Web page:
“Most lenders won’t do loans for properties under 40 square metres, so I only had the choice of two lenders.”

Jenkins went with St George, who offered a basic variable rate with free redraw and no fees to make extra repayments.

Newcastle couple Matt and Tong West researched mortgages carefully before deciding to take out the Commonwealth Bank’s Complete Home Loan package, which offers a standard variable rate.

The couple went in to their local bank branch to apply for the loan, and found it quick, easy and painless.

“All we had to do is hand over what they asked for and they gave us unconditional approval very quickly – I was surprised because I thought bank service would be terrible,” Tong says.

The quick approval might have had something to do with the 35 per cent deposit the couple had saved towards their home, which cost under $500,000.

“We don’t want to live with lots of debt and have only one debt – the home loan – which we want to pay off as quickly as possible,” Tong says.


  • What account-keeping fees are involved in the mortgage?

  • What is the comparison interest rate (and it never hurts to ask whether there is anything that might qualify you for a discount on that rate)?

  • Is there are Deferred Establishment Fee and how much will it be?

  • Can I make extra repayments at any time?

  • Will it be convenient for me to make mortgage repayments any way I wish, either by direct debit, over the counter or over the internet?

  • What will the break costs be if I re-finance in one year, three years or five years?

  • Can I fix a portion of the loan and leave the rest variable at no extra cost?

  • How long are you taking to process mortgage applications right now?

  • Can I pay weekly, fortnightly or monthly depending on what’s most convenient for me?

  • Are the repayments based on paying back a principal and interest loan or interest only?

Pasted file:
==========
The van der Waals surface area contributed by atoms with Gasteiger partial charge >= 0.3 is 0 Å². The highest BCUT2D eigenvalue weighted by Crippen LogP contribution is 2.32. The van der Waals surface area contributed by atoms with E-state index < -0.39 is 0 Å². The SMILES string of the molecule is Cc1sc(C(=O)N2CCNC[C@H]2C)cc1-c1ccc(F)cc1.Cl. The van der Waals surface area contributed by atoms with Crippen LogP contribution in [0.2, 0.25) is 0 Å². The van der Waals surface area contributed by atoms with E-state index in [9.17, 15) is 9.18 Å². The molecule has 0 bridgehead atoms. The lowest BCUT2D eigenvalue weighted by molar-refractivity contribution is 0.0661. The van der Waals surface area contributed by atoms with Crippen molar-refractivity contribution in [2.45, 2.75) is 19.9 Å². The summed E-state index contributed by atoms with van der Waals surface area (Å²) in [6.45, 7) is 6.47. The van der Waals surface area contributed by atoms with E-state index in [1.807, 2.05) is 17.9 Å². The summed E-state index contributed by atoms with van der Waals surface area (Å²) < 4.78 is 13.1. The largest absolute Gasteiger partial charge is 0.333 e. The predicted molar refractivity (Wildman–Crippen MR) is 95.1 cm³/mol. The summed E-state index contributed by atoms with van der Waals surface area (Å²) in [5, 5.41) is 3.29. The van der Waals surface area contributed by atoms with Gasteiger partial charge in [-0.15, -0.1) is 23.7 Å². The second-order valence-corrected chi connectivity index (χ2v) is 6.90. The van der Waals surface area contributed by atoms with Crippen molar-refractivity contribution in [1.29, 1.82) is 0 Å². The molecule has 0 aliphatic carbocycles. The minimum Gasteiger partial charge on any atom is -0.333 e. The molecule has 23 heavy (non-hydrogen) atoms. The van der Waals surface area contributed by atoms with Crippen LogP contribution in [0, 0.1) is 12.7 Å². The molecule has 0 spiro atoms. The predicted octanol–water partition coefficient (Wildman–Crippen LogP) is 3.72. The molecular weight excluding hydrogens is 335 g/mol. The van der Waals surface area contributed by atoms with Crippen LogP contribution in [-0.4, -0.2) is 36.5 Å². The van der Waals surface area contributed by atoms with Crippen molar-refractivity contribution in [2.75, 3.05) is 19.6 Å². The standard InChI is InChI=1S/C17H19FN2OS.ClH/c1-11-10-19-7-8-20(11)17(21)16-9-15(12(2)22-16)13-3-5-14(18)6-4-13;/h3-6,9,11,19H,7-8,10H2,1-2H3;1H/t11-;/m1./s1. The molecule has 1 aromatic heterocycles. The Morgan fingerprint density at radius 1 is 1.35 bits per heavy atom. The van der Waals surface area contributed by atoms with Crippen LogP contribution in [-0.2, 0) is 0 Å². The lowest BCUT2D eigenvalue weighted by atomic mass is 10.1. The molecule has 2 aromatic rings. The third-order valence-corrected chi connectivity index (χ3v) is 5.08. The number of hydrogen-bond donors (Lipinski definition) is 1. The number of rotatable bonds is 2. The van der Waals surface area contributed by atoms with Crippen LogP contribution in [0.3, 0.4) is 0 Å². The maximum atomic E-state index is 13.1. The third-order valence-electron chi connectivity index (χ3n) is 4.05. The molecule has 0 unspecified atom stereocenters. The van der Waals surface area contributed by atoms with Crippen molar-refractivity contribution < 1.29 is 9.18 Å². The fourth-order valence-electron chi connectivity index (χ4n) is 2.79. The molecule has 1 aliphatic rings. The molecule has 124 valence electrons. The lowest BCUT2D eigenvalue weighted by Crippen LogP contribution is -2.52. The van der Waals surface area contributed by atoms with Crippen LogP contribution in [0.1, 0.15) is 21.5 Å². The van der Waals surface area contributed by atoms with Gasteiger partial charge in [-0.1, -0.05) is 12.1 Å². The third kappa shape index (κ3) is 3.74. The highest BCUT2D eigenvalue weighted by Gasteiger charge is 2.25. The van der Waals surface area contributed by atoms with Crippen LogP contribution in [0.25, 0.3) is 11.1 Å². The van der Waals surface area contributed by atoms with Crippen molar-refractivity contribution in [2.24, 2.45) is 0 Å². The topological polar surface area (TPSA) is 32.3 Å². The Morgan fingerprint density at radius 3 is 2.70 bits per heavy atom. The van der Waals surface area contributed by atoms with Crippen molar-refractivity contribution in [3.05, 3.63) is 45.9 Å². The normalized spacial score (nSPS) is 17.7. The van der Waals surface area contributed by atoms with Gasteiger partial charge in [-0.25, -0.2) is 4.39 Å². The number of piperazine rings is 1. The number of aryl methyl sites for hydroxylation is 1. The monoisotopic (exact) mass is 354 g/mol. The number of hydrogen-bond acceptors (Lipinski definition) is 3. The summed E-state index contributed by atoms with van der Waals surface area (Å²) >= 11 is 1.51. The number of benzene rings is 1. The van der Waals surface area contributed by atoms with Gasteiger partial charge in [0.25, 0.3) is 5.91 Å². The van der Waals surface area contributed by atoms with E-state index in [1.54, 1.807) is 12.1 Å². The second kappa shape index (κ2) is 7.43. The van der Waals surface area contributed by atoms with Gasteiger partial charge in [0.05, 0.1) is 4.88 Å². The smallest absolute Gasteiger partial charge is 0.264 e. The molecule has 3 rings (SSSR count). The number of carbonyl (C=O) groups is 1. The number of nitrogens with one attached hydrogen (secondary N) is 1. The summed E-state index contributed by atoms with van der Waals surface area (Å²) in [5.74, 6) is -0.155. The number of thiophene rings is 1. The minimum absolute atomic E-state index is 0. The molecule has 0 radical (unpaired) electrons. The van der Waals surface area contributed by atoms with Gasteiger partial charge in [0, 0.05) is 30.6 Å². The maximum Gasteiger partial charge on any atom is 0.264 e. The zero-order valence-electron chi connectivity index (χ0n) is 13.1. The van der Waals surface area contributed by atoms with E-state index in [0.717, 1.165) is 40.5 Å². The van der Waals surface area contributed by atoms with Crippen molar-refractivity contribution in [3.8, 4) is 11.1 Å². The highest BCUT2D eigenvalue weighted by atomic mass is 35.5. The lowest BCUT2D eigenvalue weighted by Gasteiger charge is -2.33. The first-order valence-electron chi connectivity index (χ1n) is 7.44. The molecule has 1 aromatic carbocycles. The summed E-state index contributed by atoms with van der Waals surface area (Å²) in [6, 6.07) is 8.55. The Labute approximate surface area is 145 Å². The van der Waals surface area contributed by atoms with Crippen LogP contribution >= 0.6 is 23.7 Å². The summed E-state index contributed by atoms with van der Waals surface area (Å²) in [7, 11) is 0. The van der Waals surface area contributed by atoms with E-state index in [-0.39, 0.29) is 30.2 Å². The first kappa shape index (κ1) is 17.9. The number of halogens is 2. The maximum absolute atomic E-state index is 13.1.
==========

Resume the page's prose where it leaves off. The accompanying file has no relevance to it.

• What do I need to show the lender to prove my income and savings and have my application processed quickly?

10 steps to buying your first property

Originally published in Domain

There are serious incentives to snap up your own four walls and snare your first house, and not just because you want to start nailing in those picture hooks the landlord never allowed.

A calm head and solid market research may mean that even with sky-high property prices in most Australian capital cities, a first home buyer with a good credit rating can set their budget and find something they can afford as their home equity builds.

Real estate advocate Neil Jenman says it might take keen property hunting, but if a first home owner can snap up a property, they are better off paying down a mortgage than paying rent.


RP Data’s Tim Lawless says the old rule of thumb about borrowing around three times your annual income is a good place to start when setting your home loan budget.

“For most people, the reality of what they can afford won’t necessarily be what they want,” he says. “But first home buyers need to be able to crawl before they can walk and really have to stick with what they can afford.”

Former real estate agent and author Neil Jenman suggests couples use only one partner’s income to pay the mortgage and ideally try to make extra mortgage repayments that are 4 per cent higher than those charged by lenders today.